I get up early while you’re still asleep;
avoiding the cats, I creep down the stairs,
try not to wake you with my leaden feet,
stumble over work boots and into chairs.
The bathroom floor’s cold, and the toilet seat,
the sink is laced with toothpaste and stray hairs.
The cat litter smells and they want to eat;
I need some tea before I sort out theirs.
I grab a rug as I search for a pen –
there’s a chill in the early morning air.
Raising the blind, I look at the garden’s
half-light and shadows concealing a deer;
the faint echoes of a sonnet appear,
reminding me why I love living here.
Kim M. Russell, 16th April 2017
On Day 16 of The Poetry School’s NaPoWriMo prompts, we’re writing sonnets.
Andrew Parkes poses questions: What are the basic bones of a sonnet? 14 lines and a bit of a jink two thirds of the way through? Today’s the day to flex our formal muscles and show what the sonnet is to us. Whether we go Petrarchan, Shakespearean, Stretched or Submerged, today The Poetry School wants to see the perfect poetic containers of our sonnets.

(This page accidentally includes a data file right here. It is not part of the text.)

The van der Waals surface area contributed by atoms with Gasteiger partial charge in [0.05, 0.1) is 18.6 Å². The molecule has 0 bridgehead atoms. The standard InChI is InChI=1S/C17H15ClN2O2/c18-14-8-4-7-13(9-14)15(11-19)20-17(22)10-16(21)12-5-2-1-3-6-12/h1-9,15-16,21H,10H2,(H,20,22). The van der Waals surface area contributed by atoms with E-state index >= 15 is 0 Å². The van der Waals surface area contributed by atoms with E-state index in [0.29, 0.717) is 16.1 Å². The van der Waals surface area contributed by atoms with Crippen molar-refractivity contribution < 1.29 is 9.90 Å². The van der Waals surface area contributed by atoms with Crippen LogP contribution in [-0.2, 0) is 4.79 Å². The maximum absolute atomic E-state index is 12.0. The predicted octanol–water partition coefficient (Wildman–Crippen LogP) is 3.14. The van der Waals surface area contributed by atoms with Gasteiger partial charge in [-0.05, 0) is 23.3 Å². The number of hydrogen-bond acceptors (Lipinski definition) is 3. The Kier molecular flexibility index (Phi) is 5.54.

For guidance, they’ve given us some info on the sonnet and two examples: a cheeky classic from Shakespeare,’ Sonnet 130: My mistress’ eyes are nothing like the sun’ and something more modern from Molly Peacock -https://www.poetryfoundation.org/poems-and-poets/poems/detail/46482.